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"Ervin's comprehensive and handy compilation of essential background and interpretive materials for studying African American literature fills a void that has existed in literary scholarship. Both scholars and students will find it an indispensable resource."--Annie S. Perkins, Norfolk State University
"An impressive, necessary reference tool. A guide to the origins of terms used to create ethnic resonance in descriptions of African American literary works, the book also includes traditional terms appropriated for the purpose of locating African American works in a metahistory."--Jerry W. Ward, Jr., Dillard University
This is the first comprehensive resource devoted to the analysis, interpretation, history, and appreciation of African American literature. The definitive book on the subject, it will be indispensable to students, scholars, and libraries at all levels.
The handbook features an A to Z compilation of 415 literary terms, ages, movements, periods, and cultural sources, all cross-referenced. Terms include techniques, genres, themes, forms, well-known phrases, modes of discourse, theoretical concepts, and diction from music and linguistics. Definitions provide substantive discussion and cite specific examples from the works of major critics and major and minor writers from the 1700s to the present. Up-to-date and relevant, the guide includes information from the colonial and reconstruction periods to the postmodern era and from cultural sources ranging from folk legends to hip-hop music.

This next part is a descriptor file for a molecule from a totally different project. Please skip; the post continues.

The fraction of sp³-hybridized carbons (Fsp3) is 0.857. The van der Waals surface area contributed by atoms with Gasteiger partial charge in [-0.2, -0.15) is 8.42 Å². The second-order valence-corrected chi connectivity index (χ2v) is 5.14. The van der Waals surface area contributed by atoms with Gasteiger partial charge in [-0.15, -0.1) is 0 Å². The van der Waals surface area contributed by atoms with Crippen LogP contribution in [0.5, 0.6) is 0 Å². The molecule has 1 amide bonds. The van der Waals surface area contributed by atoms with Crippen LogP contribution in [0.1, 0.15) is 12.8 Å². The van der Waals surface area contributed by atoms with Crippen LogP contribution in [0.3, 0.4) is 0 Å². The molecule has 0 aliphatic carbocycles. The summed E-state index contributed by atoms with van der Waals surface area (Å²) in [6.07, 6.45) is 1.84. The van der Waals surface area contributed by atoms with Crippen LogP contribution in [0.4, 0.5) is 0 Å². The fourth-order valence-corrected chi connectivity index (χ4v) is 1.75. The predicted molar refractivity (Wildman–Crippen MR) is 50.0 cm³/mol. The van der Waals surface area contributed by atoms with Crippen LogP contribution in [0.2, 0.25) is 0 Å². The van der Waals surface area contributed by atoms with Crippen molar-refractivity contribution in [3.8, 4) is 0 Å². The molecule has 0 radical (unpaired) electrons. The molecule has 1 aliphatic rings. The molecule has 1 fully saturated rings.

Eight full-length essays, which serve as introductions to important aspects of literary theory and criticism, cover major terms--ambiguity, memory, signification, repetition, collective unconscious, representation, influence, and literary history. In addition to discussions of the Harlem Renaissance and the Black Arts Movement, the book describes the Chicago Renaissance of the 1930s to 1950s, the New Renaissance of the 1950s, and the new black aesthetics of the 1980s. An especially compelling feature of the book is a literary timeline, divided into sections for African, African American, and Anglophone Caribbean literature that illustrates what was written during the same years in different parts of the world. The book also lists awards and honors given to African American authors.
Long overdue, Hazel Arnett Ervin's accessible handbook fills a void in literary arts and letters, a tribute to the rich vernacular tradition that has evolved from African American oral and written expression.
Hazel Arnett Ervin is associate professor of English and linguistics at Morehouse College.